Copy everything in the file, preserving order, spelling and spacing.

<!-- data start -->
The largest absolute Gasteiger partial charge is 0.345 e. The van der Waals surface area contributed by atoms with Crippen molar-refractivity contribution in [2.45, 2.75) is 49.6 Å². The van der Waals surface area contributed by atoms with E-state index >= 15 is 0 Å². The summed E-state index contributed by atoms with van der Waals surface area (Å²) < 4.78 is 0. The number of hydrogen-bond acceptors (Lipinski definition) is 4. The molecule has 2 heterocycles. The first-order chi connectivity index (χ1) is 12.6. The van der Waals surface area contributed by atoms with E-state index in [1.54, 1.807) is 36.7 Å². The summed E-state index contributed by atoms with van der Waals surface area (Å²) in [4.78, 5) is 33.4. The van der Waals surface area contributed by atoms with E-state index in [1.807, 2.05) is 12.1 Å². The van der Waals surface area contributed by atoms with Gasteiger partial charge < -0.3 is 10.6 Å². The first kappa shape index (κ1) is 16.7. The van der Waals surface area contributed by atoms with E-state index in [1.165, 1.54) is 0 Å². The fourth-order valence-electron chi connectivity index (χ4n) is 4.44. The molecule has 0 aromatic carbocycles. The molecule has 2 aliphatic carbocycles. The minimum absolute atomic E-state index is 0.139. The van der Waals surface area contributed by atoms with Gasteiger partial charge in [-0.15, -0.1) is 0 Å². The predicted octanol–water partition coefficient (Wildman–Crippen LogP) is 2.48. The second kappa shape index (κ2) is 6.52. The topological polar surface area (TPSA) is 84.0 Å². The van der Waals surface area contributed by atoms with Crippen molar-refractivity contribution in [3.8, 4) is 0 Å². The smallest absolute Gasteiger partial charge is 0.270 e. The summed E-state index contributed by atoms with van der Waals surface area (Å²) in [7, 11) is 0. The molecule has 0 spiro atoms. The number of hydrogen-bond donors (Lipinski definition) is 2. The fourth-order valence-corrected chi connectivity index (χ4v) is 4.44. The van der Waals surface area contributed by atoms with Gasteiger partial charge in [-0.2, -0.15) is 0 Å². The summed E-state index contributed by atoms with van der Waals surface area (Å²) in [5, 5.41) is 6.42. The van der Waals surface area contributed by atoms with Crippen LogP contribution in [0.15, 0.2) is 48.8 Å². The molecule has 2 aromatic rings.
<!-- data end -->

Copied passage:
The largest absolute Gasteiger partial charge is 0.345 e. The van der Waals surface area contributed by atoms with Crippen molar-refractivity contribution in [2.45, 2.75) is 49.6 Å². The van der Waals surface area contributed by atoms with E-state index >= 15 is 0 Å². The summed E-state index contributed by atoms with van der Waals surface area (Å²) < 4.78 is 0. The number of hydrogen-bond acceptors (Lipinski definition) is 4. The molecule has 2 heterocycles. The first-order chi connectivity index (χ1) is 12.6. The van der Waals surface area contributed by atoms with E-state index in [1.54, 1.807) is 36.7 Å². The summed E-state index contributed by atoms with van der Waals surface area (Å²) in [4.78, 5) is 33.4. The van der Waals surface area contributed by atoms with E-state index in [1.807, 2.05) is 12.1 Å². The van der Waals surface area contributed by atoms with Gasteiger partial charge < -0.3 is 10.6 Å². The first kappa shape index (κ1) is 16.7. The van der Waals surface area contributed by atoms with E-state index in [1.165, 1.54) is 0 Å². The fourth-order valence-electron chi connectivity index (χ4n) is 4.44. The molecule has 0 aromatic carbocycles. The molecule has 2 aliphatic carbocycles. The minimum absolute atomic E-state index is 0.139. The van der Waals surface area contributed by atoms with Gasteiger partial charge in [-0.15, -0.1) is 0 Å². The predicted octanol–water partition coefficient (Wildman–Crippen LogP) is 2.48. The second kappa shape index (κ2) is 6.52. The topological polar surface area (TPSA) is 84.0 Å². The van der Waals surface area contributed by atoms with Crippen molar-refractivity contribution in [3.8, 4) is 0 Å². The smallest absolute Gasteiger partial charge is 0.270 e. The summed E-state index contributed by atoms with van der Waals surface area (Å²) in [7, 11) is 0. The molecule has 0 spiro atoms. The number of hydrogen-bond donors (Lipinski definition) is 2. The fourth-order valence-corrected chi connectivity index (χ4v) is 4.44. The van der Waals surface area contributed by atoms with Gasteiger partial charge in [-0.2, -0.15) is 0 Å². The summed E-state index contributed by atoms with van der Waals surface area (Å²) in [5, 5.41) is 6.42. The van der Waals surface area contributed by atoms with Crippen LogP contribution in [0.15, 0.2) is 48.8 Å². The molecule has 2 aromatic rings.